Yoga teaches us that whatever our challenges we can turn them into learning. What makes the difference is our own internal approach. In our responses we can make choices that increase our sense of liberation and love no matter what the situation. We can move through and beyond the struggle to find meaning in our experience.
Here I’ll share with you something of my motherhood experience, like I do in the book, followed up with a Spilt Milk Yoga practice, and some questions to guide you in your own self-inquiry.
The Shock of Birth – my experience
Giving birth was a shock for me. I’d read about it, I’d heard about it, I’d even assisted a friend giving birth. In second stage she’d gripped my shoulders and shouted point blank into my face “NO ONE EVER TOLD ME IT WAS GOING TO BE LIKE THIS!” I heard that loud and clear and I got ready.
But as much as I’d primed myself physically with ante-natal classes, yoga, advice from others, and a birth plan, nothing prepared me for the psychic shock of giving birth. Despite glimpsing its shadowy presence on an ultrasound scan and the growing discomfort and inconvenience of hosting its expanding tenancy, my baby was still somewhat of a concept until I saw her head emerging in the midwifes wavering mirror. I had imagined what it would be like to be a mother. I had pictured snapshots of the life ahead of me. But I was still shocked. Nothing could really have prepared me for it.
I was shocked that a complete person came out of my body, so finished and separate. I’m not sure what I expected, but her entirety blew me away. Her own lungs, ears, legs, all working. Then it hit me that now I had to care for this vulnerable being. It was all up to me and I didn’t know what to do. The responsibility I felt to my baby eclipsed all else.
In the first moments she was laid on my chest a new Me was also born, Me as mother, the responsible half of an intertwined lifelong duo, no longer autonomous and separate. My whole life flipped. I scrambled to reconfigure my life around another person, it consumed me moment to moment, day to day. Things that used to matter didn’t matter anymore. I forgot my birthday. I didn’t seem to matter to me anymore, or I did but only to serve this baby. I felt used by my biologic, like a resource.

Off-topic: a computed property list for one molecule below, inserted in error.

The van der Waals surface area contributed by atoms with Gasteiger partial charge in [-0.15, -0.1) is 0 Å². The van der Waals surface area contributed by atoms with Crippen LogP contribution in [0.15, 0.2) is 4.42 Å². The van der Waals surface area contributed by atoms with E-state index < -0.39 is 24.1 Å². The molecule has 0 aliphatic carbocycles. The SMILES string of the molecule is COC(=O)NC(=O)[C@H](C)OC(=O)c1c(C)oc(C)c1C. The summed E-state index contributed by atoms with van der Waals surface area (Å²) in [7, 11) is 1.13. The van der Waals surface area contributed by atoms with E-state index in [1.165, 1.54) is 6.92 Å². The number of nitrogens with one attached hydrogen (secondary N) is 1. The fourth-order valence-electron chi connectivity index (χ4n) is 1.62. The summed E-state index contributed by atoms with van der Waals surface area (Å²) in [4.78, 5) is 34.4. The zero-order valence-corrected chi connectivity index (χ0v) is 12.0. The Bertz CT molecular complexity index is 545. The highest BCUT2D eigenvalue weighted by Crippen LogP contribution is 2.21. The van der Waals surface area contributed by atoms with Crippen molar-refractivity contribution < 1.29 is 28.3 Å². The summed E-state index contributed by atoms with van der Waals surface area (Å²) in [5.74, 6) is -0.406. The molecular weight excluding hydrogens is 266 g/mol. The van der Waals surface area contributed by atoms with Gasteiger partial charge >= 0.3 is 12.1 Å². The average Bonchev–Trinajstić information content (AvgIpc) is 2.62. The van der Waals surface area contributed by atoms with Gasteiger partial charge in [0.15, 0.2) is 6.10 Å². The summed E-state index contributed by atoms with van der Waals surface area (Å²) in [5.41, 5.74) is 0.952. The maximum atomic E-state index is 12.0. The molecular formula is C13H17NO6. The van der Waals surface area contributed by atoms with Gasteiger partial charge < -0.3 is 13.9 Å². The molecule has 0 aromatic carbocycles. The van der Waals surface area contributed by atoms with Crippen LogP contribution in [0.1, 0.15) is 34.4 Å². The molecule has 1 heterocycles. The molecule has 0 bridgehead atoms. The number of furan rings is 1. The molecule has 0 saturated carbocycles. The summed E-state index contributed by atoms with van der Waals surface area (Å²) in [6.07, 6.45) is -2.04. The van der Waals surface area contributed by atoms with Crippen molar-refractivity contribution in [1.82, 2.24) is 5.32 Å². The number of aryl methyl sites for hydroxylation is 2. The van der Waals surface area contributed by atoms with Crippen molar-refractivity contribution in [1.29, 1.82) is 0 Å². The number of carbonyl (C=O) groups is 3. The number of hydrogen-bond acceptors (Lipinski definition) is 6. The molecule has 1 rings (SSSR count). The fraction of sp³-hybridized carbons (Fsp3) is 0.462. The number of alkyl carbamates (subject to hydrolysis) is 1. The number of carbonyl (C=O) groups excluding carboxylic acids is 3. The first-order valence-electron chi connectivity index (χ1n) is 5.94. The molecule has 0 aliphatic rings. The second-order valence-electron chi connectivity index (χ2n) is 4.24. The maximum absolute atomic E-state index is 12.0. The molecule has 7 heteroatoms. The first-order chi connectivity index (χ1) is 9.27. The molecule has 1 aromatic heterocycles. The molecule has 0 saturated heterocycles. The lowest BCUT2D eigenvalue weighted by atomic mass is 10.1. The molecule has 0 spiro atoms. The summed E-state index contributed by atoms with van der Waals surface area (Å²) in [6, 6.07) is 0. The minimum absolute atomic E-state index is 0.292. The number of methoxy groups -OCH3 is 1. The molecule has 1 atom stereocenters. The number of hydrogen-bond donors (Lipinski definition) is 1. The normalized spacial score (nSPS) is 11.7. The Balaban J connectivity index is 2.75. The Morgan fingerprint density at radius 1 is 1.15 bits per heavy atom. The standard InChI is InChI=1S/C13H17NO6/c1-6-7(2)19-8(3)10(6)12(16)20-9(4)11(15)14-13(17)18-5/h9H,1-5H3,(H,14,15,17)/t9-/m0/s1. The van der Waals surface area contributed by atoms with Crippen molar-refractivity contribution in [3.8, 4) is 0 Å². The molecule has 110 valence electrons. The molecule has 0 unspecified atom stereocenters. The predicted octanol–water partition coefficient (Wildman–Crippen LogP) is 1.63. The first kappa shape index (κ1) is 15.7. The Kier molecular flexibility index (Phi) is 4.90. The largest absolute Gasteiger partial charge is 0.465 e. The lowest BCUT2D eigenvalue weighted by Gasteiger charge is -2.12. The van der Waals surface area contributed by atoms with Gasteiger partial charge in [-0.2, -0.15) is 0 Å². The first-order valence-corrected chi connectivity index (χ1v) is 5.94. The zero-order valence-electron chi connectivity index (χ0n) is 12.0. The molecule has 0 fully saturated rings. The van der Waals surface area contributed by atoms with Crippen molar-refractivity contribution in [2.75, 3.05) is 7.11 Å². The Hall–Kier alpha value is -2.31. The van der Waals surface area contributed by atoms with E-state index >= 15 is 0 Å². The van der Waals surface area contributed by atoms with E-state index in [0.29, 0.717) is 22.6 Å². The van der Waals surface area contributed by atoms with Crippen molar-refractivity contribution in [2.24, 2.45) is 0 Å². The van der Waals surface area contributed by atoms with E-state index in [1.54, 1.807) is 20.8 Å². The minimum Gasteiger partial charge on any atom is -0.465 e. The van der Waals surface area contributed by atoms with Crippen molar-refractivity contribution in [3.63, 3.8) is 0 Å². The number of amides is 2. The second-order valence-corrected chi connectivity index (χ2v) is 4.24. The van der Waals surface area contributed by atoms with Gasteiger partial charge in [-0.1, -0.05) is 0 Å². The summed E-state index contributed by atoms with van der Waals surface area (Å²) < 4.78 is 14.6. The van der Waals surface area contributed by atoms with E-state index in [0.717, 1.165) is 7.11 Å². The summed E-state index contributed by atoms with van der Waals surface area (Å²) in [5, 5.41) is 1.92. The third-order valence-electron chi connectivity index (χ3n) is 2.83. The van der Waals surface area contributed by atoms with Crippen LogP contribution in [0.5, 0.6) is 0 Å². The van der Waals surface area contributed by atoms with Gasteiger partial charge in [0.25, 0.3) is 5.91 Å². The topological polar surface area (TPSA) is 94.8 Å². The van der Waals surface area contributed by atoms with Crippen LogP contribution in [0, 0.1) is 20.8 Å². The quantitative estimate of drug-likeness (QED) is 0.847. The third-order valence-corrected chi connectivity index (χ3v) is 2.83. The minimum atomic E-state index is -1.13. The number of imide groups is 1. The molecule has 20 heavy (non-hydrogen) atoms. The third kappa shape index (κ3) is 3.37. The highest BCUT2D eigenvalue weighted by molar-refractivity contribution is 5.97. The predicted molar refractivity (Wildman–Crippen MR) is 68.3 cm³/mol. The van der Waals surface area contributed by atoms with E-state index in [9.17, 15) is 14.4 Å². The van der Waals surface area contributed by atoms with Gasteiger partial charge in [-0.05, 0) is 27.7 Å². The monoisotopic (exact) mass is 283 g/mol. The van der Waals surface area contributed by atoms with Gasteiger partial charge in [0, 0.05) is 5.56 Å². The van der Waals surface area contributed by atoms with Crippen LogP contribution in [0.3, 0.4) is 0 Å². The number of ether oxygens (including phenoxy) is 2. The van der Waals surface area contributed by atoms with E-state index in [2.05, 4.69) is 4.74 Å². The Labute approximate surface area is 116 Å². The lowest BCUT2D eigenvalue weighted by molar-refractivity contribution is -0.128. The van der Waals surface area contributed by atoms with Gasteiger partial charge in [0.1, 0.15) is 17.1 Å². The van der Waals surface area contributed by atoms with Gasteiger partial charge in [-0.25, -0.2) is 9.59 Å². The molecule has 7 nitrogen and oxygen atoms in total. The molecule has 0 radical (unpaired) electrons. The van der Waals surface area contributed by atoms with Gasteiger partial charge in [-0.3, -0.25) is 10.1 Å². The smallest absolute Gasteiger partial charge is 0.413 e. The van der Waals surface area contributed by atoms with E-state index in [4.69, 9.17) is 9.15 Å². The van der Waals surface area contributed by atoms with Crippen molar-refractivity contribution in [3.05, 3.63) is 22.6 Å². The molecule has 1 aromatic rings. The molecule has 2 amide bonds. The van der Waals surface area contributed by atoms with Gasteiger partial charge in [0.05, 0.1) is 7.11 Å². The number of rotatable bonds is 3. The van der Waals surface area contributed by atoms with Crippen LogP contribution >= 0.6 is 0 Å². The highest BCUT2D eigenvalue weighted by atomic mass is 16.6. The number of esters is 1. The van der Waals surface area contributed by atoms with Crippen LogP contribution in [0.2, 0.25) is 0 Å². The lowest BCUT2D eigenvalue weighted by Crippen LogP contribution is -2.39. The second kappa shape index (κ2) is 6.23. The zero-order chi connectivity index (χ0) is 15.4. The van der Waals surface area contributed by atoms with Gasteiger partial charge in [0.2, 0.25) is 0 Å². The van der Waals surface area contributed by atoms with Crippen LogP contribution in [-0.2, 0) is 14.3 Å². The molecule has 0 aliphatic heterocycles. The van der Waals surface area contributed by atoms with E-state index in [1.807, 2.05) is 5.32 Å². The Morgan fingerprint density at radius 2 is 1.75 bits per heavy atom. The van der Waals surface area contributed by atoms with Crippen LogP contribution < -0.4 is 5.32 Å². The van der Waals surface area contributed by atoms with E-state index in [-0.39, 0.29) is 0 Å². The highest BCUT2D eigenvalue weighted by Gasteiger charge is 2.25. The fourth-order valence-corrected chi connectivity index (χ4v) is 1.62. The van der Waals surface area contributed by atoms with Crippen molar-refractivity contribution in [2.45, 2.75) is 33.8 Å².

There was joy too of course. But this unexpected bit needed acknowledging as part of the whole of my experience. I needed to include this part of me, forever changed, and what I expected of myself and my life.
Embracing the Learning: A Spilt Milk Yoga practice
It is not widely shared that becoming a mother can be shocking, difficult and frightening. The surprise of it can be disorienting. Even when things go roughly as you thought they would it can be a struggle to adapt. You may feel you are losing your mind or drowning in expectations you cannot meet.
Becoming a mother is a huge transition. Your body changes, your focus and lifestyle change, your priorities and worries change and your identity changes.
Sometimes our experience really doesn’t match with our expectation and we become unsure of ourselves and the world. Our picture of the world can be so radically shattered that it’s hard to reconfigure a sense of who we are and what we’re supposed to do or even be able to expect from life. If there are added stressors, an unwell baby, a distressing birth, it can be even more difficult to piece together a “new normal”.
A friend’s midwife told her that trauma occurs in the gap between expectations and reality. If you feel a gap, big or small, it is important to acknowledge that this is your experience at this time.
Shock. Anger. Grief. Loss. Anxiety. Self-doubt. Shame. Blame. Helplessness. Loneliness. These aren’t words we usually associate with the experience of becoming a mother, and yet they are all components of our inner life. Motherhood even at its simplest is a fast track to the heart of that life’s richness, it can challenge and inspire us. You are entering a territory where love and fear learn to shake hands, listen to each other and converse wisely.
The Spilt Milk Yoga practice here is embracing the learning. Embracing the learning acknowledges that you are on a journey, cultivating self-knowledge as you go. You cannot know everything in advance because the learning is happening now. Having a learner’s mind is at the heart of the niyama, the yoga principle, of self-inquiry. To cultivate self-knowledge requires acknowledging your experience.
This is where you are. This is what is happening. What do you want to grow in yourself in response? What do you need in order to grow this?
Embracing the Learning: Spilt Milk Yoga guided self-inquiry
(If you can grab a pen and journal in response to these questions. Journaling assists reflection and articulation and deepens self-understanding.)
Choose a current situation you are experiencing as a mother. It could be giving birth, breastfeeding, being a work at home mother, having your child in hospital.
What were your expectations around this?
What is your experience?
Is there a gap between your expectations and your experience? If so, have a go at describing it, and what that feels like for you.
What do you want to grow in yourself in response to your experience?
Where in your situation could you practice this?
What do you need in order to practice this?
How might you ask for, create, or do this?
What is one small thing you could do in your day to honor this aspiration?
What learning are you embracing as a result of where you are now?
What is one thing you are appreciating about yourself as a mother?